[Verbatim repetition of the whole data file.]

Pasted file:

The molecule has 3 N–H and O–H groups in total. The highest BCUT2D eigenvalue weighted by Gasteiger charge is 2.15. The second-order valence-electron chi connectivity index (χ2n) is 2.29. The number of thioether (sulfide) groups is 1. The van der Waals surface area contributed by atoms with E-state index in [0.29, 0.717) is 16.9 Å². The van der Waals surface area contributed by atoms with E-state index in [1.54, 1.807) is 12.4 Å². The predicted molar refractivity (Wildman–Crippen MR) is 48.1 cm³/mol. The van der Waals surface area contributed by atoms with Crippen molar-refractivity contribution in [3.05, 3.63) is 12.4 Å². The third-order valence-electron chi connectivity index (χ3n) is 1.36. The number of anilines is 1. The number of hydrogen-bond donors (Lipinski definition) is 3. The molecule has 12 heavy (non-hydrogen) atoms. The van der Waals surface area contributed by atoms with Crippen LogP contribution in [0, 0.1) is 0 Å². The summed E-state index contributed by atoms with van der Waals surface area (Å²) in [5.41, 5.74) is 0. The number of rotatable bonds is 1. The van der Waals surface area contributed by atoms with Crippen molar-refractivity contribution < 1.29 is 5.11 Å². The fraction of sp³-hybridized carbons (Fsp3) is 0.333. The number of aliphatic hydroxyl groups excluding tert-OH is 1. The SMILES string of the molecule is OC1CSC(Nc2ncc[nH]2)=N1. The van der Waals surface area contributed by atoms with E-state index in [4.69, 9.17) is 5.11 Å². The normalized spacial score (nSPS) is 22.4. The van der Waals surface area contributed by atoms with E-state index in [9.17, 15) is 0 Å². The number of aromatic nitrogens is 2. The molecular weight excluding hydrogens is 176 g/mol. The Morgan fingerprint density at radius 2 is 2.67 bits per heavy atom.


The molecule has 3 N–H and O–H groups in total. The highest BCUT2D eigenvalue weighted by Gasteiger charge is 2.15. The second-order valence-electron chi connectivity index (χ2n) is 2.29. The number of thioether (sulfide) groups is 1. The van der Waals surface area contributed by atoms with E-state index in [0.29, 0.717) is 16.9 Å². The van der Waals surface area contributed by atoms with E-state index in [1.54, 1.807) is 12.4 Å². The predicted molar refractivity (Wildman–Crippen MR) is 48.1 cm³/mol. The van der Waals surface area contributed by atoms with Crippen molar-refractivity contribution in [3.05, 3.63) is 12.4 Å². The third-order valence-electron chi connectivity index (χ3n) is 1.36. The number of anilines is 1. The number of hydrogen-bond donors (Lipinski definition) is 3. The molecule has 12 heavy (non-hydrogen) atoms. The van der Waals surface area contributed by atoms with Crippen LogP contribution in [0, 0.1) is 0 Å². The summed E-state index contributed by atoms with van der Waals surface area (Å²) in [5.41, 5.74) is 0. The number of rotatable bonds is 1. The van der Waals surface area contributed by atoms with Crippen molar-refractivity contribution < 1.29 is 5.11 Å². The fraction of sp³-hybridized carbons (Fsp3) is 0.333. The number of aliphatic hydroxyl groups excluding tert-OH is 1. The SMILES string of the molecule is OC1CSC(Nc2ncc[nH]2)=N1. The van der Waals surface area contributed by atoms with E-state index in [4.69, 9.17) is 5.11 Å². The normalized spacial score (nSPS) is 22.4. The van der Waals surface area contributed by atoms with E-state index in [9.17, 15) is 0 Å². The number of aromatic nitrogens is 2. The molecular weight excluding hydrogens is 176 g/mol. The Morgan fingerprint density at radius 2 is 2.67 bits per heavy atom.